Aristotle Doesn't Think Okonkow's a Tragic Hero!: A Look at Things Fall Apart
Brian R. Rose
Dr. Hena Ahmad, Faculty Mentor
From Sophocles to Shakespeare, many of the finest writers have used the tragic hero as the center of their works. Oedipus Rex, Hamlet, Macbeth, Othello, King Lear-all revolve around that essentially good man who falls from grace. Chinua Achebe, in his breakthrough work Things Fall Apart, creates one of the most complex and enigmatic characters in literature, Okonkwo. But is he a tragic hero in the classical Aristotelian or Sophoclean way? Defined by Aristotle, a tragic hero is born of nobility, responsible for his or her own fate, endowed with a tragic flaw and doomed to make error in judgment. Eventually, the tragic hero will fall from grace, realize his/her mistake, accept death honorably and die tragically. Sophocles differed from Aristotle in that his tragic figures had no free will and their downfall was the result of divine intervention. This essay will examine if Okonkwo in fact meets these criteria.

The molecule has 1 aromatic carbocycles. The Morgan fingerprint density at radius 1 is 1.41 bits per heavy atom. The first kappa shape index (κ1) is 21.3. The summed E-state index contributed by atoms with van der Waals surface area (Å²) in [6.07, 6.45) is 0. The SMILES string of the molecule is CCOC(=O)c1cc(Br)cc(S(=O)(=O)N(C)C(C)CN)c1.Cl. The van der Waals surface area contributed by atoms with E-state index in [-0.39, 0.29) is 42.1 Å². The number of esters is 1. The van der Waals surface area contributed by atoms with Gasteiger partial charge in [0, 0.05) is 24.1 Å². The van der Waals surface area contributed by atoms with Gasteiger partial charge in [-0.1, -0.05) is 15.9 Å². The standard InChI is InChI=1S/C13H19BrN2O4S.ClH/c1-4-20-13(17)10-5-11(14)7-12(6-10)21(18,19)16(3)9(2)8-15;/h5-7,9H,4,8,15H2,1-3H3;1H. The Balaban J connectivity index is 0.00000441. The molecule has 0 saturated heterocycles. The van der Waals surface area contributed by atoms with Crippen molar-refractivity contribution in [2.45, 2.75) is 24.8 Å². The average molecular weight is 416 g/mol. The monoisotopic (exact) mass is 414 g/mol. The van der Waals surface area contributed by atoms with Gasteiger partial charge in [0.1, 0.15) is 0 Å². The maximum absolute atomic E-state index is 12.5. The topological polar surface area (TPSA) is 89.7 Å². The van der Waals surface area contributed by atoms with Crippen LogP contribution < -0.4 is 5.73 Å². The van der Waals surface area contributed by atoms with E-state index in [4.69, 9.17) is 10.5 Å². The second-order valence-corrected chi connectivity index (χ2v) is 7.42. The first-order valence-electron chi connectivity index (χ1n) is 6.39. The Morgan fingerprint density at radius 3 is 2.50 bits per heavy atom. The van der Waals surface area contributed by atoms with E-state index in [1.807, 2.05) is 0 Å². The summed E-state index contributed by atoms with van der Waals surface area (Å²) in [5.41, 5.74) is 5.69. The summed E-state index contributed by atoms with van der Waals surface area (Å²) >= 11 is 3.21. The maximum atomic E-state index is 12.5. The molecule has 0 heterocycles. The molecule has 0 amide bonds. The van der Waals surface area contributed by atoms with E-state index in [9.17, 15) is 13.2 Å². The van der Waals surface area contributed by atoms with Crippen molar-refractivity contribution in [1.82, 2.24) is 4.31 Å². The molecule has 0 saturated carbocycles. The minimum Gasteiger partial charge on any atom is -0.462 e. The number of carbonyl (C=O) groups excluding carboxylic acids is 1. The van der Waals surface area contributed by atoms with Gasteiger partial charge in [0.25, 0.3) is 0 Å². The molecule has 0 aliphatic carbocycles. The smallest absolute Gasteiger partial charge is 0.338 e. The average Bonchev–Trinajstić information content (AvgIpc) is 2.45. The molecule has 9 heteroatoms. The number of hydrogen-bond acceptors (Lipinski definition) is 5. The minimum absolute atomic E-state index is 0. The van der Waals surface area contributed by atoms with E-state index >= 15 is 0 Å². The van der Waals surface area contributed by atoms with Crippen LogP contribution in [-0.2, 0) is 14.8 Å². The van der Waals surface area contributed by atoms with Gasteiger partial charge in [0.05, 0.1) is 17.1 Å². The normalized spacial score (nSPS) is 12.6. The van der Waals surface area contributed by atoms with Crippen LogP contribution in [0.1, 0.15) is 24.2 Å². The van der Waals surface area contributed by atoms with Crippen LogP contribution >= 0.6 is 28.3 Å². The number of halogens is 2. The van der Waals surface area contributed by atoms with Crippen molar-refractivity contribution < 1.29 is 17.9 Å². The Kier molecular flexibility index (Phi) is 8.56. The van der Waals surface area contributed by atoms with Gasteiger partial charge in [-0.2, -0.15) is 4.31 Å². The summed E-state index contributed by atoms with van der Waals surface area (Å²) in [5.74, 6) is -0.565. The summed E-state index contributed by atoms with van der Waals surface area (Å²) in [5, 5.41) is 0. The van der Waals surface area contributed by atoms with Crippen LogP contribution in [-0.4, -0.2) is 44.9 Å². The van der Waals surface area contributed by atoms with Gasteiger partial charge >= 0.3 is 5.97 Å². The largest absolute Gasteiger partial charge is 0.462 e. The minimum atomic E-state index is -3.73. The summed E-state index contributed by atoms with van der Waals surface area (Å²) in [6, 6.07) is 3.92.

Keywords: Okonkwo, Sophocles, Aristotle, Achebe, Chinua, Greek, hero, tragic
Presentation Type: Oral Paper
Location: VH 1320